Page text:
On 3rd February 1980, he returned to where it had all begun, back in 1972, with a second spell at Keighley, with whom he completed his playing career, in a home match against Carlisle, on 9th September 1984, having played in eighty-one matches, alongside two others as substitute.  During this time his unabated talent for kicking drop-goals saw a total of twenty-four successful attempts, whilst he also registered two tries.

Our thoughts and condolences go out to his family at this sad time.  His funeral will take place at 2pm on Friday 28th July, at Scholemoor Cemetery, Bradford.

ACKNOWLEDGEMENTS: Graham Morris, Club Historian; Paul Whiteside, Photograph.

RUGBY LEAGUE’S QUALITY STREET GANG – KEN GILL (PT2)

Part 2 – HIS MEMORIES OF HIS TIME WITH SALFORD

Joining such a star-studded side as Salford, in the wake of signings such as David Watkins, Mike Coulman {Rugby League Quality Street Gang #1), Colin Dixon and Maurice Richards, would most certainly have been a significant challenge to any young, unknown player, but the young Ken Gill was helped through that initial settling in by one of the other, more experienced, of the squad.

“Tony Colloby was a Cumbrian, who played in the three-quarters, and was one of the best centres I ever played alongside.  He was my type of player, which made it easy for me to continue to play my own game alongside him.  He also gave me lots of good advice which helped me along.

“I spent my first season playing in the ‘A’ team, with the likes of Jim Hardacre and Micky Hennigan.  Jackie Brennan was at the back end of his career by this time, so he was also in the team.  He was a really good scrum half who had so much experience to contribute, and that helped me progress to becoming a first team player.”

Brennan, having been Salford’s scrum half at Wembley, had been replaced in the first team by a young Peter Banner (RL Quality St Gang #4), and it was not long before he, Banner, was joined by his fellow half back from the ‘A’ team.  The only problem was that the stand-off berth at the time was occupied by the mercurial David Watkins, in whom the club had invested a most considerable amount of money in obtaining his signature.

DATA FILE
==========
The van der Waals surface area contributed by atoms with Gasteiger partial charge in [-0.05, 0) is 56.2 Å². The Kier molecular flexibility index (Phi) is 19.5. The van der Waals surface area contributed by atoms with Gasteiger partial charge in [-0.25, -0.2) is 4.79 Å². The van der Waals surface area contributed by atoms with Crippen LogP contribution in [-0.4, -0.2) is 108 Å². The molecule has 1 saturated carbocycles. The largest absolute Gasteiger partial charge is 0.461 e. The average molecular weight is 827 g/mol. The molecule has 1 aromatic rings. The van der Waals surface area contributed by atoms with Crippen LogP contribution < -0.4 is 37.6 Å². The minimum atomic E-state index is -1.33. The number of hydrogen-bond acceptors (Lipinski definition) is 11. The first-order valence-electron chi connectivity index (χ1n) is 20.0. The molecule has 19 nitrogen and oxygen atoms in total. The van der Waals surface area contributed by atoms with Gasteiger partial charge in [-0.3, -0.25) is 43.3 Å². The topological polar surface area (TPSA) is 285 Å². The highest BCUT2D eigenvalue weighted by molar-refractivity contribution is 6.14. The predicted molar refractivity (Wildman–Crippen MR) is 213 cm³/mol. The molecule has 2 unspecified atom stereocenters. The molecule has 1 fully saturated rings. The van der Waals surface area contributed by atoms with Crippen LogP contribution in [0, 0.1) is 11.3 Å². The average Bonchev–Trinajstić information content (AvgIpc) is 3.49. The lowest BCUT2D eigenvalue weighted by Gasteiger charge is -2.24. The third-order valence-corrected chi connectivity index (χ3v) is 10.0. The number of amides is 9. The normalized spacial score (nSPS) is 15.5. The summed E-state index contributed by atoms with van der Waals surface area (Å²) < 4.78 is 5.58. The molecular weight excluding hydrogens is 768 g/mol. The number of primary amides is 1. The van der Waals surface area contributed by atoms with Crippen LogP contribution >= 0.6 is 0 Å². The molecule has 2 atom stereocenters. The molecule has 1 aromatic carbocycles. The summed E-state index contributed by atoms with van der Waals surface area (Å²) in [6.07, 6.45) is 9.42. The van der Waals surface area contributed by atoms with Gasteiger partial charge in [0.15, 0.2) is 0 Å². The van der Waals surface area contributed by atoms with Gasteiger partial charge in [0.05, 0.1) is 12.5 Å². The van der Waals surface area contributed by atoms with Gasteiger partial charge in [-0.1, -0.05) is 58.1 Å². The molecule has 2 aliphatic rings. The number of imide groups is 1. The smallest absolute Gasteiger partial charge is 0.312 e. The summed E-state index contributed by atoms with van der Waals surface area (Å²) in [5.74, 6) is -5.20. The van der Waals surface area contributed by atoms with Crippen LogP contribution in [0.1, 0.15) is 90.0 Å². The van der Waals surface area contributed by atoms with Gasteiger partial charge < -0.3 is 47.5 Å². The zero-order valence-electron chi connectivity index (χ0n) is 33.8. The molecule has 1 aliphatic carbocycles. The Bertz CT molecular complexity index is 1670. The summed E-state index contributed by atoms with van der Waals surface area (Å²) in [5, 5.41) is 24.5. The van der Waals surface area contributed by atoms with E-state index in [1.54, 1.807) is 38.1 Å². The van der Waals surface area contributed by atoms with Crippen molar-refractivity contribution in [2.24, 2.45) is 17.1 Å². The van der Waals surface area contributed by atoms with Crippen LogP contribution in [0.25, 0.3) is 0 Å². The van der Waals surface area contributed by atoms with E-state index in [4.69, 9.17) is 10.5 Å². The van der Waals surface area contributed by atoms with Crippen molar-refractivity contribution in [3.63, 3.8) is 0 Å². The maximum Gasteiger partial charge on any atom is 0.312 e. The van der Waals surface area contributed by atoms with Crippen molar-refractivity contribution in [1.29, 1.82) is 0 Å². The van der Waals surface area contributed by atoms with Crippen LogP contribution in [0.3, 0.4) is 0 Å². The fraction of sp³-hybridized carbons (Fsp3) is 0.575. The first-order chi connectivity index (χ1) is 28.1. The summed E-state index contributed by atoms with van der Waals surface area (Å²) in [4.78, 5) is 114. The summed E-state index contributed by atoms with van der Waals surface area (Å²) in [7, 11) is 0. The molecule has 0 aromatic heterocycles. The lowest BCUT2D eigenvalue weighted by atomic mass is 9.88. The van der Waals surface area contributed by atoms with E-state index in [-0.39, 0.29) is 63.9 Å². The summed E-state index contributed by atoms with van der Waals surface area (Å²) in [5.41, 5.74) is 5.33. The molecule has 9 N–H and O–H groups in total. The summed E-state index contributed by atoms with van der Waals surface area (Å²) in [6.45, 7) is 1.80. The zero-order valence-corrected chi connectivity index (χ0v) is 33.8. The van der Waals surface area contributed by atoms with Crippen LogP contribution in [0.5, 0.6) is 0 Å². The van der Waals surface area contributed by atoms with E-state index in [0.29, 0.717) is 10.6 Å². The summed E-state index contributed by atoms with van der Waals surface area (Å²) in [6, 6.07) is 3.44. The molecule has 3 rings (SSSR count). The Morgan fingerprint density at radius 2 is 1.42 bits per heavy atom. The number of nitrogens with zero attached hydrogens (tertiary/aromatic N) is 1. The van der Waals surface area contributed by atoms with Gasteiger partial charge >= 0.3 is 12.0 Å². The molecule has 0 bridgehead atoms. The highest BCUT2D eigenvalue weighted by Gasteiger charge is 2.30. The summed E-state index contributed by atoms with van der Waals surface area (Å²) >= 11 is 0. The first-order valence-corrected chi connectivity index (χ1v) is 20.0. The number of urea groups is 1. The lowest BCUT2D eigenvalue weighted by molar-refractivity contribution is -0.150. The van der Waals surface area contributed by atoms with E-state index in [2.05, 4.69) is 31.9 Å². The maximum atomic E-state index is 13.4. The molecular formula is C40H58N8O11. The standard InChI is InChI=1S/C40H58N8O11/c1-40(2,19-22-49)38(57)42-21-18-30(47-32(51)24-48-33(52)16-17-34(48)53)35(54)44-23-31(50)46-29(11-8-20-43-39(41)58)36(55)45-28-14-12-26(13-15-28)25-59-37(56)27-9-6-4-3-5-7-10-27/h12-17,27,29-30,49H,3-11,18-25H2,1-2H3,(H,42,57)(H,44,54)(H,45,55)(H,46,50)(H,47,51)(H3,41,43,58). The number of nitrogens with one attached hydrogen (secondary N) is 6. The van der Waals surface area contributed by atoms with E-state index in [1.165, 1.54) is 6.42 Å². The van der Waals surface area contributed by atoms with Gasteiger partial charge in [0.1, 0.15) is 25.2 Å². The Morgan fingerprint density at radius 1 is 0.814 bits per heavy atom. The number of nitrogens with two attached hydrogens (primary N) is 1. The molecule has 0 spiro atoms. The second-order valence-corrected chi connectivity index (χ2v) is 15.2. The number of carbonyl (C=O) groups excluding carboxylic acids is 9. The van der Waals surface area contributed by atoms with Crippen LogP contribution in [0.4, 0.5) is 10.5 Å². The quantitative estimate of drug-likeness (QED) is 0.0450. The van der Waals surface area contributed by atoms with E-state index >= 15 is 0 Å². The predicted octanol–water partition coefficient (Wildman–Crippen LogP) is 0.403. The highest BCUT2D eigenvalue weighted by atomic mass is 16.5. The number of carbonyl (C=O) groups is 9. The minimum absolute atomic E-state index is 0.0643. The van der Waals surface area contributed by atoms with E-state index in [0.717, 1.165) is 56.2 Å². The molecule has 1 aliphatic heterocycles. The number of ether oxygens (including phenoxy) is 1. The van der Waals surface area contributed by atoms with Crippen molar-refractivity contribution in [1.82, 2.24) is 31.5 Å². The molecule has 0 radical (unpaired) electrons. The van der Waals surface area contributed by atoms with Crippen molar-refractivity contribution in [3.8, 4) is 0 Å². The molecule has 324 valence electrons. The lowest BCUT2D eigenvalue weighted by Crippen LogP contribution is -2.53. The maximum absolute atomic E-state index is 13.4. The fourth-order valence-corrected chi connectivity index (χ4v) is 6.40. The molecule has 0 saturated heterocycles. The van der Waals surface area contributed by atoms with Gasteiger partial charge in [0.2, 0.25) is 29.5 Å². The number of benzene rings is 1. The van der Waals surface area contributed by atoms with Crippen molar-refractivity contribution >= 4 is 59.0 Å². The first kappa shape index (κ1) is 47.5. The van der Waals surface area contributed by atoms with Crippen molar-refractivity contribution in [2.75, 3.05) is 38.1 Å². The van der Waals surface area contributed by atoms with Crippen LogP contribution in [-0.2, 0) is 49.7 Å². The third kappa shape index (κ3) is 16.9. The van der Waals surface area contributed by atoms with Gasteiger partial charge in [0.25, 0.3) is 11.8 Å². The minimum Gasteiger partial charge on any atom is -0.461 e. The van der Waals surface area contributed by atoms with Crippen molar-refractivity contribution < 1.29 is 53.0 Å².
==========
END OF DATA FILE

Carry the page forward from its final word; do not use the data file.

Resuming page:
“It was always going to be a case of finding David another role in the team, and that turned out to be in the centre, which I think suited him, better than stand-off half had done, because he had more space there.”

Replacing such a highly regarded player would have overly daunted the majority of youngsters, but Ken had sufficient self-confidence to be able to take this in his stride, though the assertive, highly vocal organisational skills, which he brought to his role, possibly took a number of the team by surprise.

“They probably had something of a shock with this newcomer coming in and taking over.  I used to tell them to do things which they really could not believe, such as running at an opposition player rather than at the gap, because you can then deploy your running and rugby skills to get around him, but he has to stand still, almost rooted to the spot, because you are coming straight at him.

“Players just could not get used to this and they kept trying to go between opponents, particularly when things were not going as easily as they usually did.

“I looked on myself as being like the conductor of an orchestra,  as I was able to determine which player was most likely to be able to make the break, and, by the timing of my pass to him, draw his opposite number away from him.

“It wasn’t something you could practise in training because every situation in a game is different, and you just have to react to what presents itself in front of you, at the time.”

Little wonder then, that when Salford were in possession, the ball always found its way into his hands, and most fortuitous for him was that, in Cliff Evans, he had a coach who fully appreciated his many skills, and, in particular, his vision.

“Cliff was absolutely great for me and he helped me settle into the first team so easily.  Because he showed that he had faith in what I was bringing to the team it made everyone attentive to my on-field instructions, both at training and in the games.

“He was extremely encouraging in the way he dealt with all the players.  It was always a case of an arm around the shoulder and a few quiet words of advice.  He was certainly very good to me.

“There were people, even odd ones in the team but mainly amongst opponents, who did not like the way I played, simply because they couldn’t do likewise, but Cliff always gave me his support, far more so than other, later coaches did.”

Not that things always went completely to plan, and, on the occasions when it all went awry, there were always people on the side-lines ready to criticise.  Such individuals were very much in the minority, for the greater number, by far, accepted that such errors are inevitably part of that style of play.  Certainly, the other players were of this opinion.